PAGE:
Say what you will about Meg Whitman as the new CEO of HP. She knows consumers.
Just a couple of days ago, HP was led by a lifelong enterprise software veteran madly dashing to refashion a global technology behemoth into something he was familiar with. During his tenure the well-regarded, though not as well marketed WebOS has been shunted aside. The PC business is now available for takers. It has spent one quarter of its market cap on a business with a billion dollars in revenue – a mere fraction of HP’s annual sales of $125 billion.
It’s amazing what can happen to a company in a year.
Thankfully the board did get the message quickly, and now Whitman, a former board member since January 2011, is in the drivers’ seat replacing Leo Apotheker
Whitman’s background and leadership style are likely to be on the opposite side of the spectrum from Apotheker’s. She knows consumers, inside and out. Her career path reads like a who’s who of consumer brands, from Procter & Gamble to Disney, Stride Rite to FTD, Hasbro and then eBay, a consumer sensation in the early days of web commerce.
Though only an occasionally eBay user myself, it is clear she helped galvanize a community, pursued a cause, and enabled economic wealth for customers and the company itself. In the heyday of the early web, eBay was near, if not at, the top.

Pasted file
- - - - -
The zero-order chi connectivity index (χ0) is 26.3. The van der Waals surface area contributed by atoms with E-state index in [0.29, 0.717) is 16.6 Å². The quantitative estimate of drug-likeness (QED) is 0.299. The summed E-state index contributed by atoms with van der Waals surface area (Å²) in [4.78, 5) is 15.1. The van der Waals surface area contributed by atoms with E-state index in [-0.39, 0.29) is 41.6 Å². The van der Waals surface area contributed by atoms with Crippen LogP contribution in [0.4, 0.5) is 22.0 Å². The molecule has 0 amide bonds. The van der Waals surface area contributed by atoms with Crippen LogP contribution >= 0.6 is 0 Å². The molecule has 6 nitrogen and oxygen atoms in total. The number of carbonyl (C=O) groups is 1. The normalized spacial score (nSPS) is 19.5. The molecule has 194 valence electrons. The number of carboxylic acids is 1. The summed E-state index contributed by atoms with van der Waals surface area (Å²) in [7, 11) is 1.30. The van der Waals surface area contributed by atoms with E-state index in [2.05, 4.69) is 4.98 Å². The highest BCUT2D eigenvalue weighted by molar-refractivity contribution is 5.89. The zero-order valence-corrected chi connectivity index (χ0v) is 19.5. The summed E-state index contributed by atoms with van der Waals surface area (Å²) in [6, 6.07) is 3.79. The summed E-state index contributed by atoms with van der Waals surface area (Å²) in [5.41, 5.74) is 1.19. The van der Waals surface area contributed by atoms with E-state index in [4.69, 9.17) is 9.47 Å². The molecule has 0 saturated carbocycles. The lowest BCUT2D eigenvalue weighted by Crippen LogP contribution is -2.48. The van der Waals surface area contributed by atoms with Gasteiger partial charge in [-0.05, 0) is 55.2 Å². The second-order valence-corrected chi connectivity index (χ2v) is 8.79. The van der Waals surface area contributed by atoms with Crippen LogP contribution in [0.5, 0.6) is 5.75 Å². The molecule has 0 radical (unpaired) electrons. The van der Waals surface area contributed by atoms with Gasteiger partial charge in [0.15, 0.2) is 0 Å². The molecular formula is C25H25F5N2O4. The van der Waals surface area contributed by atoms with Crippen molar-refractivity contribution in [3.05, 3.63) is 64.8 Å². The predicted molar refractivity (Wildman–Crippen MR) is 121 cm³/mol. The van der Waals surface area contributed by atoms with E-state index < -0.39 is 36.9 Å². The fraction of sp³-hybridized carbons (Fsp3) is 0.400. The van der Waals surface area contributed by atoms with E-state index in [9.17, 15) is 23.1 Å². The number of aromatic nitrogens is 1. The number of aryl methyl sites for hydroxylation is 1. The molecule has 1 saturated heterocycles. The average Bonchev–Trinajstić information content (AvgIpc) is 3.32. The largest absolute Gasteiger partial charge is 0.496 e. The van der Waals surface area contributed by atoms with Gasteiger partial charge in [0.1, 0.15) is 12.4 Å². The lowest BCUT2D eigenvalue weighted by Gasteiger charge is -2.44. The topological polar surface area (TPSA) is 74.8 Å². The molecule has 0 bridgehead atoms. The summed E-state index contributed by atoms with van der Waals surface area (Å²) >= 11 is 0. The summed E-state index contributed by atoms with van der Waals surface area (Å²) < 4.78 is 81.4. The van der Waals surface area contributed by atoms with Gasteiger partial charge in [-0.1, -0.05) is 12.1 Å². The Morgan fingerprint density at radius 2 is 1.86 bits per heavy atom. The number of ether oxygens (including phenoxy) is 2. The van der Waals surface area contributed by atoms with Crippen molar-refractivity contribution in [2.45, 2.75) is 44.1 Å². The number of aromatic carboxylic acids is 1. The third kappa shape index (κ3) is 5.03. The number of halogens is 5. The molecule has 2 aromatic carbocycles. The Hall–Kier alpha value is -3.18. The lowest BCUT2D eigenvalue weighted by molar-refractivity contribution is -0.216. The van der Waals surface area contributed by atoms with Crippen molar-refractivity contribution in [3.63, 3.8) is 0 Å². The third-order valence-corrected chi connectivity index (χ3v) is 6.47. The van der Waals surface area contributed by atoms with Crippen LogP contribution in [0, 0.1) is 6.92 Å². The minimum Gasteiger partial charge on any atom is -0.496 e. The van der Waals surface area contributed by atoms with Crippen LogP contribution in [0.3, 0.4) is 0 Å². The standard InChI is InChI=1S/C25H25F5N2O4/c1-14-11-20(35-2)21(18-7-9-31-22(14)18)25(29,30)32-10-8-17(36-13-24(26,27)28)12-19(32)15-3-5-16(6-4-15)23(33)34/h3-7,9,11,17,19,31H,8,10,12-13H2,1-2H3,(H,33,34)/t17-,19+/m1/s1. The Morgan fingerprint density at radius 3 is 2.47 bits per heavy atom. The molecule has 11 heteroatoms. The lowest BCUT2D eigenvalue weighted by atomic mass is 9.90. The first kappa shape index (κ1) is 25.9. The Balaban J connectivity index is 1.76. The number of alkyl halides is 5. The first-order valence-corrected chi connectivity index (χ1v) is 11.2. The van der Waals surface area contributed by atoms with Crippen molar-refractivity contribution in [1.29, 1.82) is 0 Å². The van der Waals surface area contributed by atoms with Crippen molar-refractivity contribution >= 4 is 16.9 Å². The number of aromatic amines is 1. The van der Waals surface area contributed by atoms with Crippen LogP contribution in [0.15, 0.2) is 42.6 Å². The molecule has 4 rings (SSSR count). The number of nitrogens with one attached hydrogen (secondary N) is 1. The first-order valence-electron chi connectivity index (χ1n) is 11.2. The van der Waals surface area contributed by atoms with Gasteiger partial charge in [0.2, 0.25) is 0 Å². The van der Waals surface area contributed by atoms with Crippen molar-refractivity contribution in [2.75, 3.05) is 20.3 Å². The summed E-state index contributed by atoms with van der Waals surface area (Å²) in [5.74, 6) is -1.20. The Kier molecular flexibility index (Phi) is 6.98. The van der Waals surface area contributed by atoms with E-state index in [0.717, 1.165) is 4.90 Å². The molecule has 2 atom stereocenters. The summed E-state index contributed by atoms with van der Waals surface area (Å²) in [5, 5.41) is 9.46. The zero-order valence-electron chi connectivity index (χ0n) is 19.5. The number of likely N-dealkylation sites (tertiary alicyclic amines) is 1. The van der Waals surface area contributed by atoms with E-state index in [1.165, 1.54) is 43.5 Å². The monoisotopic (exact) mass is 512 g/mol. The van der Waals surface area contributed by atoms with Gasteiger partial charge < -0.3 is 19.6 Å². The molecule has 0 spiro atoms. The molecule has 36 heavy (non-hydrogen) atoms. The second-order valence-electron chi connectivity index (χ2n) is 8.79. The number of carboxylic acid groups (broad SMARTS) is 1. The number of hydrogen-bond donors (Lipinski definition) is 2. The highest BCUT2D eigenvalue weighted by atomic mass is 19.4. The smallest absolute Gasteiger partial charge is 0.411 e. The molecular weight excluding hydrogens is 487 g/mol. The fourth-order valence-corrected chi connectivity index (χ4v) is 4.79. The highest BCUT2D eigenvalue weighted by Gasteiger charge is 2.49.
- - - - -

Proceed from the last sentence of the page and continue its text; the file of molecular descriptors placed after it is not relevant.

Now at HP she’ll have a chance to apply her consumer touch to one of Silicon Valley’s most storied brands. A brand that many thought had a chance to give Apple a run for its money. A brand that many have relied on for personal technology at home and even more at work. And most importantly, a brand that for years has held one of the most innocuous and underexploited positions in the corporate data center.
Watching the enterprise landscape, I’ve often lamented that HP has one of the most undervalued brands in the data center. It does so much, yet seems to lack the awareness of players like IBM, Cisco, Oracle, VMware, and EMC in their efforts to capture the minds of corporate buyers. It will be interesting if a master marketer will help turn this around.
There is such a great portfolio at HP, so much technology, and so much opportunity. I hope Whitman has the ability to recognize both ends of the spectrum. On the consumer side, we do need someone to give Apple a run for their money. And if it is not HP, I don’t know any other company capable of getting close.
But even more exciting to me is the opportunity to expand HP’s core enterprise business, both hardware, software, services, and now cloud computing. HP servers are well-recognized as tops in the industry, it has a broad networking range, a full line of storage systems, more and more software, and an emerging cloud offering all coupled with the scale to support it. Put this all together, mix in some web and mobile goodness, make sure folks are aware of it and understand it, and who knows what could happen.
Congratulations Meg. And congratulations HP. I hope we are about to see your true capabilities.
Gary Orenstein is the host of The Cloud Computing Show